The ups and downs of Kubo Takefusa

Kubo Takefusa is a young football player who has been through a lot in his career. He has shown a lot of promise and potential that the world has put on his shoulders. At the same time, this burden has weighed down on him as expectations continue to rise every passing day.

This is his story.

The wunderkind from Japan

Kubo currently plays with LaLiga club Real Sociedad and the Japanese men’s senior football team. And he is only 21 years old. But first, let us turn back the clock; back to 2008 when he was only seven.

The winger started his youth career with FC Persimmon, a football club based in Kawasaki, the city where he was born. A year later, he was the MVP in a camp organized by FC Barcelona.

In 2010, Kubo was part of the Barcelona School team that competed in a youth cup in Belgium. Once again, he was the MVP.

These achievements and a successful trial resulted in him being invited to La Masia, the youth academy of Barça, the following year. Before that, he was playing for the age group squads of Tokyo Verdy and Kawasaki Frontale between 2008 and 2011.

Simply put, he has frontloaded and put up a lot of miles. And he has not been to Spain yet.

His time with the Blaugrana and FC Tokyo

In his first full season with the blue and red, Kubo became the top goalscorer with 74 goals in 30 games played. He was with them until 2015 when the club encountered issues with FIFA regarding youth transfers.

He then returned to Japan and played for FC Tokyo’s junior team. By 2016, he was splitting time between the first team and the U-23 squad, making his professional debut at 15 years, five months, and one day, a J.League record for the youngest player ever to see action.

In April 2017, Kubo became the youngest goalscorer in Japan’s top professional football league at 15 years and ten months. A month before the 2017 season ended, the Gas restructured his contract, improving his wages and paying him as a first-team player.

He was then loaned to Yokohama F Marinos in 2018. He had six total appearances, scoring one goal. His best stint at the J1 League was in 2019, where he had five goals in 16 matches in all competitions for Tokyo.

Real Madrid and his journey around Spain

Kubo was picked up by Barcelona’s rival Real Madrid in the summer transfer window of 2019. A lot was expected of him, as he was with the first team during the preseason despite being registered in the U-19 roster.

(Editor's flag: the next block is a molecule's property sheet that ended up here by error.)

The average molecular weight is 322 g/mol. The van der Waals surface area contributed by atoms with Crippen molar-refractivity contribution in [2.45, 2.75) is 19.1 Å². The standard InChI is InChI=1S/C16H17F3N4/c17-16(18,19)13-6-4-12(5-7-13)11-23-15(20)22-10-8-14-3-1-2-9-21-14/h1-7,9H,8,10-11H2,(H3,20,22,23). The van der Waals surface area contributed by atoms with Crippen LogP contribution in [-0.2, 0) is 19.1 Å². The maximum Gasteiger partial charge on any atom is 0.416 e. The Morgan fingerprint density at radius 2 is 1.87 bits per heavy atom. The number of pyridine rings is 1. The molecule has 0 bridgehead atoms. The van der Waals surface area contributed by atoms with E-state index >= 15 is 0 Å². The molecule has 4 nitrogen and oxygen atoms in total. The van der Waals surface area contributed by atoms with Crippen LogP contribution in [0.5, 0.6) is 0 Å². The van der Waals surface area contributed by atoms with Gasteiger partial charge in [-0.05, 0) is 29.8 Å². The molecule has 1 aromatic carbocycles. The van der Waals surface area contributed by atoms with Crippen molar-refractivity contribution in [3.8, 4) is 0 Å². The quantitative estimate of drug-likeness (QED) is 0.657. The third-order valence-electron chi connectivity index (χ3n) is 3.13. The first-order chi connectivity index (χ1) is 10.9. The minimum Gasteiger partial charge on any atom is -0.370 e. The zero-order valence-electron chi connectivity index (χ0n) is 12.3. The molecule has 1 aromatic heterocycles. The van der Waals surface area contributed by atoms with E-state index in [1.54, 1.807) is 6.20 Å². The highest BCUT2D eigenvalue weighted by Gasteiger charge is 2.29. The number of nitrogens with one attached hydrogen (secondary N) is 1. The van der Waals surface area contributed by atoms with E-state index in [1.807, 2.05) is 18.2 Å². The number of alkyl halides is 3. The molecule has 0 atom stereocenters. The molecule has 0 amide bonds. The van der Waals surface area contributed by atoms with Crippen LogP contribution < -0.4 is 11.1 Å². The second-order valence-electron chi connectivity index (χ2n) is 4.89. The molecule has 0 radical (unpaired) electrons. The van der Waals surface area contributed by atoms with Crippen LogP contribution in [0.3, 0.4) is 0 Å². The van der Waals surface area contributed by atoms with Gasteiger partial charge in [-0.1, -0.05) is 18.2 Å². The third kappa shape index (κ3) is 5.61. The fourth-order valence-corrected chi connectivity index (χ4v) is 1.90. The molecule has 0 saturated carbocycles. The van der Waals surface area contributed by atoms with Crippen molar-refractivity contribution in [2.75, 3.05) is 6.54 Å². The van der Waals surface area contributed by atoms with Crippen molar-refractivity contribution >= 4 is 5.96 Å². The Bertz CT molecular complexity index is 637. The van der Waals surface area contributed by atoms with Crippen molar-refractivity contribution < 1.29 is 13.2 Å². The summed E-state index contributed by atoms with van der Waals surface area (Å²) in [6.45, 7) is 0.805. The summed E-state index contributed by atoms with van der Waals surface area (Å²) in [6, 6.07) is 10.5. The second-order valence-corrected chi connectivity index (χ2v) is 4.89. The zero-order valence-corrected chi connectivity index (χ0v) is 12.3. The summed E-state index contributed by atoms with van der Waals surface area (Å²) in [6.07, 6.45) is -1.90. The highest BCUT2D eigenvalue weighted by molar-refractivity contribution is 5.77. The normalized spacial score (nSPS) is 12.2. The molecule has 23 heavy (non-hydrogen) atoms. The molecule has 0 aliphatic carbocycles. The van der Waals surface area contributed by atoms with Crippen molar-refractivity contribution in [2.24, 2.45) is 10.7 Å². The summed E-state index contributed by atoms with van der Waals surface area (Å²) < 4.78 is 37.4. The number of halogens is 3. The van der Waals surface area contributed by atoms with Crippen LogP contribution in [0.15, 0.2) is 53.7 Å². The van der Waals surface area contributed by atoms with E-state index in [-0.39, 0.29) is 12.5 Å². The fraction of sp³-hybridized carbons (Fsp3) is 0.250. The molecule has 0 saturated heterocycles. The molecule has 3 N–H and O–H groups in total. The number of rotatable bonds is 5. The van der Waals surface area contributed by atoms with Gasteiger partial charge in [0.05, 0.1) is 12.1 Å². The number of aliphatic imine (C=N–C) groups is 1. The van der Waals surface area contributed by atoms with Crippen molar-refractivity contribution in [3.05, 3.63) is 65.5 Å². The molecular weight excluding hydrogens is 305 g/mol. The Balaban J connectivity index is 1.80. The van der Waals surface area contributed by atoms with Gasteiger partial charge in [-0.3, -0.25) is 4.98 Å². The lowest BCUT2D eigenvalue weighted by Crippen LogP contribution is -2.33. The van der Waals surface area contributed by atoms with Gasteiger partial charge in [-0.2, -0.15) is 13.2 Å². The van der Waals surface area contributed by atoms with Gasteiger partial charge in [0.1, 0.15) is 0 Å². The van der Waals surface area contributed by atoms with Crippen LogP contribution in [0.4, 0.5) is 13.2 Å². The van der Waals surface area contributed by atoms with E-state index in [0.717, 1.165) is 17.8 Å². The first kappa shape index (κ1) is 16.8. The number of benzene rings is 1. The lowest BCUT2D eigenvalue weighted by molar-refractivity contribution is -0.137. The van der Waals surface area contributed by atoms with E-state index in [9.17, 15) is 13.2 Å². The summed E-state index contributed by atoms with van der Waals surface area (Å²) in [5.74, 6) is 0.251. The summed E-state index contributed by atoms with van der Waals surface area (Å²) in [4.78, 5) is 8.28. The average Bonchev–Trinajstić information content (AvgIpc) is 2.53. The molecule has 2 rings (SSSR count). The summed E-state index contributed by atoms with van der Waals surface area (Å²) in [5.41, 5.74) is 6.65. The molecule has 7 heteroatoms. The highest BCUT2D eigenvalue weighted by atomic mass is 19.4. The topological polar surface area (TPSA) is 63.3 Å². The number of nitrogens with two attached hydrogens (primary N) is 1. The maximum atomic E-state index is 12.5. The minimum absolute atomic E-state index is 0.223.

What happened instead was that he was loaned out to other clubs. He first joined RCD Mallorca on a season-long loan, becoming the third Japanese player to wear their colors.

Kubo made his Primera División premiere on 1 September 2019, playing 15 minutes in a 0-1 defeat to Valencia CF. He scored his first goal in the Spanish top flight two months later, a 3-1 victory over Villarreal CF. He finished his first time with Los Piratas with four goals, seeing the pitch in 36 matches.

The 2020-21 season turned out to be adventurous as he was loaned to two clubs: Villarreal and Getafe CF. He scored a UEFA Europa League goal for El Submarí Groguet, and he also had one in a league fixture for Getafe. All in all, he got to play 37 matches during the competitive calendar, including five at the UEL.

Takefusa made his way back to Mallorca in 2021, where he compiled two goals in 31 appearances. In the succeeding year, he signed with Real Sociedad de Fútbol, SAD.

Japan’s national team experience

Kubo has been part of the national football program since 2015, playing with the country’s age-level teams until he was called up for the senior squad in 2019. He joined the Japan U-20 national team that participated in the 2017 FIFA U-20 World Cup.

His first taste of senior-level action was at the 2019 Copa América. He made his debut by subbing Minamino Takumi in the 67th minute, in a tuneup match against El Salvador several days before the tournament commenced.

Kubo was included in the 2020 Olympic squad that finished fourth. He notched three goals for the host country.

He has one international senior-level goal to date, a conversion against Ghana at the 2022 Kirin Cup Soccer.

Where to, Kubo?

All the words above are just the introduction, and his tale is just beginning.

Still in his early 20s, Kubo has barely scratched the surface. He can become the modern-day personification of Oozora Tsubasa, the main character of the anime “Captain Tsubasa” if that is what fate dictates.

Alas, there is this nagging feeling that he has already plateaued. The period of his (one can say nonexistent) career with Real Madrid can be considered a missed opportunity.

There he was, developed in Spain’s most prestigious football youth academy and later signed by its biggest rival. Yet, he had nothing to show for it aside from loan spells to relatively lower LaLiga clubs.

Because of this, his spot for the 2022 FIFA World Cup spot could be in peril. Even he recognizes the position he is in.

“I would not say everything has been picture perfect until now, but it has been, more or less, within certain expectations I had,” he said after a 2022 Kirin Challenge Cup match between Japan and Brazil. “There certainly have been a few hiccups, but for the most part, I have been on deadline so to speak. But this time, there is a part of me that thinks not everything is adding up the way I want it to.”

However, hope springs eternal. Kubo is still young; there is still a lot ahead of him.

“We (the Japanese national team) are coming together well as a team,” he mentioned. “The World Cup is always full of surprises, and I hope I can be one of them.”